In popular usage the noun ‘synod’ refers to an assembly of the clergy and perhaps laity of a diocese, for example, our Archdiocesan Synods of 1988, 1998, 2006 and 2017. Sometimes, but very rarely, it is a whole country – for example, the Australian Plenary Council which will take place in a few months’ time. Pope Francis is referring to something much broader. What he is saying and hoping for involves the coming together of all members of the Church, regardless of their status or whatever position they hold to achieve some religious purpose, which could not be achieved in the same way without such a gathering. It is a human enterprise, but with everyone being open to and guided by the Holy Spirit.

When speaking of what synodality means Pope Francis has said, ‘It’s not a walk in the park’. It is ‘an ecclesial journey that has a soul, which is the Holy Spirit. Without the Holy Spirit, there is no synodality’.

What is being asked of us and what is being promoted, is a synodal process that involves the whole church. It will focus on listening to one another and to the inspiration of the Holy Spirit. 

It is our Baptism that brings us together, not any particular role or title that we might have in the Church. The Church is all the baptised; never again can decisions be made just by clergy, that is why the vision for this forthcoming Synod is being planned to begin with a bottom-up full diocesan-level process of consultation.

Again, quoting Pope Francis: “This will require patience, work, allowing people to talk so that the wisdom of the people of God will come forth.” 

This synodal process will mean that:

  • Listening and consulting will require managing a range of expectations or fears.
  • Those who want immediate, radical change will need to understand that discernment takes time and requires fidelity to God’s will.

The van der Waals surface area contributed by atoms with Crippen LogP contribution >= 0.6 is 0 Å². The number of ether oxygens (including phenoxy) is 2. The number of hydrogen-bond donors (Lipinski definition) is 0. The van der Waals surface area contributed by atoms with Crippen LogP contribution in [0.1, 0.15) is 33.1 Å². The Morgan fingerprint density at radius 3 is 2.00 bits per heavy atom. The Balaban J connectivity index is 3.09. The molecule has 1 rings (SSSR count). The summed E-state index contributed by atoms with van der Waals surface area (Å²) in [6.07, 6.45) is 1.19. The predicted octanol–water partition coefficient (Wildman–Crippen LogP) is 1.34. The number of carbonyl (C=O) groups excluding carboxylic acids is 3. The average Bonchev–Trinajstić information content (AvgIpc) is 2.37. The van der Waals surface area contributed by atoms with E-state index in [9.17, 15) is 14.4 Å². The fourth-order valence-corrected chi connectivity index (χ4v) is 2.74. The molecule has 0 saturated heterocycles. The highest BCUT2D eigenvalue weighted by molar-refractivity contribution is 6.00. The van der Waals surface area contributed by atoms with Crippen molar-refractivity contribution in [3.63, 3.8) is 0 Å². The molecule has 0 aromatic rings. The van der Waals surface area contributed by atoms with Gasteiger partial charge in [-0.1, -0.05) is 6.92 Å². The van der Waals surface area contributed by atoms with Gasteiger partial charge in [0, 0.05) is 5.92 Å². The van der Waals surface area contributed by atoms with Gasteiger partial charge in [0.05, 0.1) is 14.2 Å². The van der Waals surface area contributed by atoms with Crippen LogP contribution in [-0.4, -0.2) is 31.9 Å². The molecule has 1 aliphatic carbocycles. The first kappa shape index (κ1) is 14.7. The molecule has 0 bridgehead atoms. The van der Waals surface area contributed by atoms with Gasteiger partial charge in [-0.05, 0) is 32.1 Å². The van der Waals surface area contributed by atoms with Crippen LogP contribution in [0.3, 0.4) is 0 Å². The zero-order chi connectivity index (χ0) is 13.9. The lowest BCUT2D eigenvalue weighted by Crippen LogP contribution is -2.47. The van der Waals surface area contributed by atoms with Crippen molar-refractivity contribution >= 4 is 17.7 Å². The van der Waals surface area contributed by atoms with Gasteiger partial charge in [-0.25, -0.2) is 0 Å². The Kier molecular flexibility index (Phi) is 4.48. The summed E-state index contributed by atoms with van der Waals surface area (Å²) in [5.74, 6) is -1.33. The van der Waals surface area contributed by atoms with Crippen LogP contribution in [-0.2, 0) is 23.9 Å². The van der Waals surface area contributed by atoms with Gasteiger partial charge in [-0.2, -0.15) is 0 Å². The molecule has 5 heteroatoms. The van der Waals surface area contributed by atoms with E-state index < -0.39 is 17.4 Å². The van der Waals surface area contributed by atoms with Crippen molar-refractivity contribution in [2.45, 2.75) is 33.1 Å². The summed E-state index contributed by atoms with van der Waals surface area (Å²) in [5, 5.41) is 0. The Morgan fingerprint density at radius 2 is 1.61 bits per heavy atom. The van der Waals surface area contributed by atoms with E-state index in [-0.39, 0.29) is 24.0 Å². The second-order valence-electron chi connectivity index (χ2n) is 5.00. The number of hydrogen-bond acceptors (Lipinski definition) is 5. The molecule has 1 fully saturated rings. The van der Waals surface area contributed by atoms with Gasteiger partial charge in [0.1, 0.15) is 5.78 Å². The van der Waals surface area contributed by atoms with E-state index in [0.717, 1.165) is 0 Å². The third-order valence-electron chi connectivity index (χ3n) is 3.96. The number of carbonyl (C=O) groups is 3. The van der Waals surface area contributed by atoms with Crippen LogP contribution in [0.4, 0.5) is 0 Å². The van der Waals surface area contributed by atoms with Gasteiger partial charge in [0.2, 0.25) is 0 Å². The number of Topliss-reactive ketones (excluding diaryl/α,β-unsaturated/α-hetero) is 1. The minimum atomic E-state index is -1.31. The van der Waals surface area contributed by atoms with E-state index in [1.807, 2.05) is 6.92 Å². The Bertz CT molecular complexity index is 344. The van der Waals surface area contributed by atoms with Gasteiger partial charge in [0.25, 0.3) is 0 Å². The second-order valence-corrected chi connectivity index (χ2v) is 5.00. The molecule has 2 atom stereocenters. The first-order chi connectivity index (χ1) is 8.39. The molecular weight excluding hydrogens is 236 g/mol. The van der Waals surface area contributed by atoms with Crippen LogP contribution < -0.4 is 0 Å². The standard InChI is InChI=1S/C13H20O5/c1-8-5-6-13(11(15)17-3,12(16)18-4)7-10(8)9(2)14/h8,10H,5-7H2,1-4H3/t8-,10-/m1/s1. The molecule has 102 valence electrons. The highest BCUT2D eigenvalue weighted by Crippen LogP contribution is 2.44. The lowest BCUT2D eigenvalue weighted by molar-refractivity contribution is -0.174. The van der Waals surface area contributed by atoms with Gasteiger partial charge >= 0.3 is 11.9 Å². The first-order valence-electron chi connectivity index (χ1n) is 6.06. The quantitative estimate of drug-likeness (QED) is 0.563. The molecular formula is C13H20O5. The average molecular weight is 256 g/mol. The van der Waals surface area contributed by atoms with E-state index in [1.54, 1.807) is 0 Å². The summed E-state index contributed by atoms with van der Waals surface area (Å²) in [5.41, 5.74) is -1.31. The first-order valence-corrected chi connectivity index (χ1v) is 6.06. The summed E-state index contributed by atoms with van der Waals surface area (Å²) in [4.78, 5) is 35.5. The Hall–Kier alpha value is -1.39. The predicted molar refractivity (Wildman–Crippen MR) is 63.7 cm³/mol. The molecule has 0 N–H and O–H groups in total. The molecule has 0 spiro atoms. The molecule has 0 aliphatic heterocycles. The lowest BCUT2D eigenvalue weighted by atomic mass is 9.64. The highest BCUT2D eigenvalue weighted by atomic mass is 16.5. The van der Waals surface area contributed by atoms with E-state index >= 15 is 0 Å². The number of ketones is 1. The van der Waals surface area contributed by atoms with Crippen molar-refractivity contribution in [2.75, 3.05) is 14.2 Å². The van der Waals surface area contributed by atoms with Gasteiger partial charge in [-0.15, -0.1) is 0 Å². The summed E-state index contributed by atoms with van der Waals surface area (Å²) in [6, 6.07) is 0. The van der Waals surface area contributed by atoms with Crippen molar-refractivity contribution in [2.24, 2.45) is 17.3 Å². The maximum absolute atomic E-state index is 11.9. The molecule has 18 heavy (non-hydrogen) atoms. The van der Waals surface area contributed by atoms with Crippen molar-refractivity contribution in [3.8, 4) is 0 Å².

• It will involve explaining to those scandalised by the questions they are being asked that perhaps there are better ways to explain church teaching and live the Gospel.
  • It will need to be emphasised that a synod is not a parliament, but a process of discernment. St Paul VI, who revived the Synod of Bishops for the universal Catholic Church, also made this point.
  • Everyone will need to know that synodality promotes the baptismal dignity and call of all Catholics, and that it values the presence of different gifts given by the Holy Spirit.
  • The ministry entrusted to pastors and bishops in communion with the pope is ‘a specific gift of the Spirit of Christ the Head for the upbuilding of the entire Body, not a delegated and representative function of the people’ (International Theological Commission, Synodality in the Life and Mission of the Church 2017)*.

In October 2015, I was present in the Paul VI Audience Hall in the Vatican for the 50th Anniversary of the Establishment of the Synod of Bishops. Pope Francis’ speech of the day is worth reading. However, the words I most remember from his talk that day were ‘the only authority we have is the authority of service’. If we remember that as baptised, we are called to serve one another and to serve society around us, and that service is our only authority, we will be building a Synodal Church where all listen to the Holy Spirit and one another. 

*Document: International Theological Commission (Congregation for Doctrine of Faith): ‘Synodality in the Life and Mission of the Church’.